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Meteorology & Oceanography

US Navy Meteorology and Oceanography (METOC) officers collaborate to deliver a timely forecast.

Meteorology & Oceanography

In America’s Navy, nearly every mission is affected by ocean and weather. It’s up to Meteorology and Oceanography (METOC) Officers to deliver timely, accurate data and forecasts to ensure mission success.

In America’s Navy, nearly every mission is affected by ocean and weather. It’s up to Meteorology and Oceanography (METOC) Officers to deliver timely, accurate data and forecasts to ensure mission success.

Meet real Sailors & learn from their experiences.
Naval chart displaying inclement weather that could affect naval operations.

About This Job

Planning an air strike. Charting the best course for a deployed ship. Identifying currents that affect a submarine underway. Whatever the scenario, meteorology and oceanography are factors that inevitably come into play. And Officers in this field help lead efforts to ensure safe and successful operations as they:

  • Deliver a timely and accurate understanding of operational conditions from sea to space
  • Manage those who monitor the surrounding physical environment
  • Forecast weather conditions
  • Serve as a key part of the Information Dominance Corps in its mission to gain a deep understanding of the inner workings of adversaries and develop unmatched knowledge of the battlespace during wartime
part time
full time
Full Time
Part Time

Whether operating in the air, at sea or below it, Navy equipment, people and decision making all rely on the technical and tactical advice of Navy Meteorology and Oceanography (METOC) Officers. They apply expertise in all facets of oceanography, meteorology, hydrography, and precise time and astronomy as they:

  • Help guide ships, aircraft and troops with recommendations based on weather forecasts and ocean conditions
  • Relay forecast updates and weather warnings to military and civilian authorities
  • Prepare ocean, sea and waterway charts and maps for anything from basic navigation to search-and-rescue efforts
  • Maintain the military’s primary master clock, which provides the most precise time interval in the world and drives the Global Positioning System (GPS)
  • Oversee the work of Aerographer’s Mates – Enlisted Sailors (no degree required) who monitor weather conditions and provide forecast information
Full Time
Part Time

Serving part-time as a Reservist, your duties will be carried out during your scheduled drilling and training periods. During monthly drilling, Meteorology and Oceanography Officers in the Navy Reserve typically work at a location close to their homes.

For Annual Training, they may serve anywhere in the world, whether on ships or at facilities on land, both home and abroad.

Take a moment to learn more about the general roles and responsibilities of Reservists.

Full Time
Part Time

Most of what you do in the Navy Reserve is considered training. The basic Navy Reserve commitment involves training a minimum of one weekend a month (referred to as drilling) and two weeks a year (referred to as Annual Training) – or the equivalent.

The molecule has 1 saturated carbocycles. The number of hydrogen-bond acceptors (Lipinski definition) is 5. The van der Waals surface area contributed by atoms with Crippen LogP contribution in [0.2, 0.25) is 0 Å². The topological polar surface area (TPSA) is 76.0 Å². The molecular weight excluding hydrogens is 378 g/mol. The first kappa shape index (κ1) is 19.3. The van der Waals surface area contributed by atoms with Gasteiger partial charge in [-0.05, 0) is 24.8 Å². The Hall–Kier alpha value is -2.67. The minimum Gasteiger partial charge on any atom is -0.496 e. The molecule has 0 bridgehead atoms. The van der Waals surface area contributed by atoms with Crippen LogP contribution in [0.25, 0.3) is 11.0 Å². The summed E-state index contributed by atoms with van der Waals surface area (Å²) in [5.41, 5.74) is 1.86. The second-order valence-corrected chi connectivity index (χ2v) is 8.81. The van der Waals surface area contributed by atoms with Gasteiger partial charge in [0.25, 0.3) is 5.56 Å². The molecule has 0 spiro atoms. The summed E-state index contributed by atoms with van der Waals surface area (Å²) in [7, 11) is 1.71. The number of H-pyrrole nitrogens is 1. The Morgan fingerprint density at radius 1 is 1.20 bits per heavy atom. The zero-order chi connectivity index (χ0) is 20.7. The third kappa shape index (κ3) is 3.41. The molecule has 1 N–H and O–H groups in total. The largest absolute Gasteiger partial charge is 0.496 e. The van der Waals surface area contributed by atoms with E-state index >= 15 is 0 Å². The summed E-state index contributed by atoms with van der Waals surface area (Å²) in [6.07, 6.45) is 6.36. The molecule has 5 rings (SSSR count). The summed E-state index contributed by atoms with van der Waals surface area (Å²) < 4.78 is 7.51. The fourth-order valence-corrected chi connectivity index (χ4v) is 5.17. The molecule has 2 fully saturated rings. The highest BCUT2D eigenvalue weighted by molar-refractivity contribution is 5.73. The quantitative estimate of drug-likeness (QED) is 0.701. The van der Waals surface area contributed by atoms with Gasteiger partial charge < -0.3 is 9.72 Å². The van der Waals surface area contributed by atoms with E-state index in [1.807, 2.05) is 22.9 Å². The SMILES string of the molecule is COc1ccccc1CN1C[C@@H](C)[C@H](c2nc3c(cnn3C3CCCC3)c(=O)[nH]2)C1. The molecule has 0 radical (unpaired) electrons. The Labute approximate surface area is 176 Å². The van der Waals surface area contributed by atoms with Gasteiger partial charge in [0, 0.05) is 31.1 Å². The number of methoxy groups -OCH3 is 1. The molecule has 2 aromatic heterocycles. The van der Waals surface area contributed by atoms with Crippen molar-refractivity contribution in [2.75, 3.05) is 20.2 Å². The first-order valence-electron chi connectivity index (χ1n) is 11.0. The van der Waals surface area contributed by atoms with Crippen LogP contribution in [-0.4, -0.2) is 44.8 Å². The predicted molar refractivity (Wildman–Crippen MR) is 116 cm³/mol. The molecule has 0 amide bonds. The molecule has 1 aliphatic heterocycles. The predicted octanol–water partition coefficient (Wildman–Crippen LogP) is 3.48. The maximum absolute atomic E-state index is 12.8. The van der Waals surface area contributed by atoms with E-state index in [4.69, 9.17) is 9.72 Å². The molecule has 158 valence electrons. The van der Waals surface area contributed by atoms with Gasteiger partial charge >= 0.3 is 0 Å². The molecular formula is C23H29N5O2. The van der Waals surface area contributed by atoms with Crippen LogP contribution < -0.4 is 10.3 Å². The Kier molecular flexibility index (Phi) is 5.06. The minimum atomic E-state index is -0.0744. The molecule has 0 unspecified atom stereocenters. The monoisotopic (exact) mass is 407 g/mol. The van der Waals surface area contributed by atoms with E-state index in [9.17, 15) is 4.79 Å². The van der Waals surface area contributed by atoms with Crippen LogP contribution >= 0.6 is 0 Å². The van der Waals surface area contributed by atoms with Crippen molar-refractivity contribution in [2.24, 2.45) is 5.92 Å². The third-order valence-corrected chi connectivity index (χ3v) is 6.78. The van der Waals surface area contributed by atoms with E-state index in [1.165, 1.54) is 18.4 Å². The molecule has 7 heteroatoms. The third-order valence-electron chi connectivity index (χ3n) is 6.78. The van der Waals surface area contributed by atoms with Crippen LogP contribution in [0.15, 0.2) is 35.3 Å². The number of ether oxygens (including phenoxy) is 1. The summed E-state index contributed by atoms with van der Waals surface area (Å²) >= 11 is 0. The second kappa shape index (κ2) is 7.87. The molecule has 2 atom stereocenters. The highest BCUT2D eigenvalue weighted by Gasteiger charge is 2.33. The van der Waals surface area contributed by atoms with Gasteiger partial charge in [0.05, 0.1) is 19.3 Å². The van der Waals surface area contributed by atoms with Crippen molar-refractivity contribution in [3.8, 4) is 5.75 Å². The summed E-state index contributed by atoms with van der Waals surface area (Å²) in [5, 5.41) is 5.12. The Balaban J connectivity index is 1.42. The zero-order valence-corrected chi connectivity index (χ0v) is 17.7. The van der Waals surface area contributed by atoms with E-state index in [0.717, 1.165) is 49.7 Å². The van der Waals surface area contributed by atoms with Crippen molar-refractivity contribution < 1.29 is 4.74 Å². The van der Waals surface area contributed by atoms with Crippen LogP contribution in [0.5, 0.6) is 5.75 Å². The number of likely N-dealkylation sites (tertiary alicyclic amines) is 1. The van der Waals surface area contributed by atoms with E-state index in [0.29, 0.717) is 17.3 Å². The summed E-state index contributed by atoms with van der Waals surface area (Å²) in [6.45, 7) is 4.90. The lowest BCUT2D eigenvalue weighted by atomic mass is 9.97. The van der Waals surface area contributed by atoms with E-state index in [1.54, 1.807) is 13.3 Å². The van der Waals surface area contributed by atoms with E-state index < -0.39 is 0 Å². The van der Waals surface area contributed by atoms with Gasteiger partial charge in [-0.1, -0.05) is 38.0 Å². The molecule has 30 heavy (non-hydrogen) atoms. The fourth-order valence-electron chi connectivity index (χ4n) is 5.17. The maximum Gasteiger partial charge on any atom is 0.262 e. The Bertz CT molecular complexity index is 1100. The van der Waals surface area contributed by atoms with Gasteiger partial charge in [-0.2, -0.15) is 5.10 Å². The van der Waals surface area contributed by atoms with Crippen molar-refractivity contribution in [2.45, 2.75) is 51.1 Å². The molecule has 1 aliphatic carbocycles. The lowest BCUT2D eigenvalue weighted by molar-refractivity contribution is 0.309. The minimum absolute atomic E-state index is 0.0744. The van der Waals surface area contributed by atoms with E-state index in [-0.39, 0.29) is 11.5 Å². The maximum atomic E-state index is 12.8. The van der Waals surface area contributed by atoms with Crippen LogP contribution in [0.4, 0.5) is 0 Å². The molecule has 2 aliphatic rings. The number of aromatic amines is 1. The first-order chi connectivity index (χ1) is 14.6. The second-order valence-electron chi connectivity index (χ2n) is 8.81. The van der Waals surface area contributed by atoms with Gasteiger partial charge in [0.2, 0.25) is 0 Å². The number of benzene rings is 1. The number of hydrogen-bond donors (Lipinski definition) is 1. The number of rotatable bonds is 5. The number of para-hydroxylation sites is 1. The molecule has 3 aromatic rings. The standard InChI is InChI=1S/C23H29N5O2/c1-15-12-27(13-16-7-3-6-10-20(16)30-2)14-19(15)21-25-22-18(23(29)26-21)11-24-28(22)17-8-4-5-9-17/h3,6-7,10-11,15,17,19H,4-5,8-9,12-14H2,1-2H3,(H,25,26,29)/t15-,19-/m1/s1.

Meteorology and Oceanography Officers in the Navy Reserve serve in an Officer role. Before receiving the ongoing professional training that comes with this job, initial training requirements must be met.


For current or former Navy Officers (NAVET): Prior experience satisfies the initial leadership training requirement – so you will not need to go through Officer Training again.

For current or former Officers of military branches other than the Navy (OSVET) as well as for Officer candidates without prior military experience: You will need to meet the initial leadership training requirement by attending the 12-day Direct Commission Officer (DCO) School in Newport, R.I. This will count as your first Annual Training.

Full Time
Part Time

Beyond professional credentials and certifications, Meteorology and Oceanography Officers can advance their education by:

Oceanography and Meteorology Officers eventually earn a dual master's degree in meteorology and physical oceanography at Naval Postgraduate School (NPS) in Monterey, Calif. There are opportunities to receive informal business training in areas such as budget/finance, manpower, and research and development. And beyond that, you could potentially earn a doctoral degree while being paid full-time as a Navy Officer.

Full Time
Part Time

A four-year degree is required to work as a Meteorology and Oceanography Officer. Candidates seeking an Officer position in this community must have a bachelor’s degree from a regionally accredited institution in a technical field, preferably in areas of study such as physics, physics-based oceanography, meteorology, hydrography, earth science; or engineering.

All candidates must also be U.S. citizens, eligible for a secret security clearance and qualified for sea duty.

General qualifications may vary depending upon whether you’re currently serving, whether you’ve served before or whether you’ve never served before.

Paid training. Competitive salary. Comprehensive health coverage. Generous vacation. World travel. The list goes on.
US Navy servicemen raise US flag.
US Navy servicemen raise US flag.